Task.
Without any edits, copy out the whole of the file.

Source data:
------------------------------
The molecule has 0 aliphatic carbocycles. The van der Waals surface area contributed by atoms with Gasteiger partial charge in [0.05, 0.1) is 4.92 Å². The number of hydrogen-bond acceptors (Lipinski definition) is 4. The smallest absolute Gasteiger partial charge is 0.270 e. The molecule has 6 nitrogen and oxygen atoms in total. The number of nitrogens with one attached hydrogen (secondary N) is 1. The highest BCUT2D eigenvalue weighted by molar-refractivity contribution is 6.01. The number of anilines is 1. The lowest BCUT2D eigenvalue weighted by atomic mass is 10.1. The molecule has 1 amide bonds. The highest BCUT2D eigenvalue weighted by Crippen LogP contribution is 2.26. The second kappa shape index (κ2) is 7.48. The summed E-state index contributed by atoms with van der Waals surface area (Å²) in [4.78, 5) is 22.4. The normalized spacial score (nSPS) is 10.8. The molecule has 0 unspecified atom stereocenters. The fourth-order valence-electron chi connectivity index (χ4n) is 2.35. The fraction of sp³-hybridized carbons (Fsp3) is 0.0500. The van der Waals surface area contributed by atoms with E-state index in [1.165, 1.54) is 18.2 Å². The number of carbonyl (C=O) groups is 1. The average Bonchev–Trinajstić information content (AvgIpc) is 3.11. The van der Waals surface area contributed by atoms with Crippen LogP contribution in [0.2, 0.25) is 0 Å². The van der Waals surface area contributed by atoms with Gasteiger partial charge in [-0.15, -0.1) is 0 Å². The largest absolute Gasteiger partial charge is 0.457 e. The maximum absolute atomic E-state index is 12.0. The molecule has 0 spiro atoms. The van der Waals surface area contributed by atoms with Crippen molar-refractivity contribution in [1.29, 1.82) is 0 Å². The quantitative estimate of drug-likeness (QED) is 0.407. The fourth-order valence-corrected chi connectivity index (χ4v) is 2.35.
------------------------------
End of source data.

The molecule has 0 aliphatic carbocycles. The van der Waals surface area contributed by atoms with Gasteiger partial charge in [0.05, 0.1) is 4.92 Å². The number of hydrogen-bond acceptors (Lipinski definition) is 4. The smallest absolute Gasteiger partial charge is 0.270 e. The molecule has 6 nitrogen and oxygen atoms in total. The number of nitrogens with one attached hydrogen (secondary N) is 1. The highest BCUT2D eigenvalue weighted by molar-refractivity contribution is 6.01. The number of anilines is 1. The lowest BCUT2D eigenvalue weighted by atomic mass is 10.1. The molecule has 1 amide bonds. The highest BCUT2D eigenvalue weighted by Crippen LogP contribution is 2.26. The second kappa shape index (κ2) is 7.48. The summed E-state index contributed by atoms with van der Waals surface area (Å²) in [4.78, 5) is 22.4. The normalized spacial score (nSPS) is 10.8. The molecule has 0 unspecified atom stereocenters. The fourth-order valence-electron chi connectivity index (χ4n) is 2.35. The fraction of sp³-hybridized carbons (Fsp3) is 0.0500. The van der Waals surface area contributed by atoms with E-state index in [1.165, 1.54) is 18.2 Å². The number of carbonyl (C=O) groups is 1. The average Bonchev–Trinajstić information content (AvgIpc) is 3.11. The van der Waals surface area contributed by atoms with Crippen LogP contribution in [0.2, 0.25) is 0 Å². The van der Waals surface area contributed by atoms with Gasteiger partial charge in [-0.15, -0.1) is 0 Å². The largest absolute Gasteiger partial charge is 0.457 e. The maximum absolute atomic E-state index is 12.0. The molecule has 0 spiro atoms. The van der Waals surface area contributed by atoms with Crippen molar-refractivity contribution in [1.29, 1.82) is 0 Å². The quantitative estimate of drug-likeness (QED) is 0.407. The fourth-order valence-corrected chi connectivity index (χ4v) is 2.35.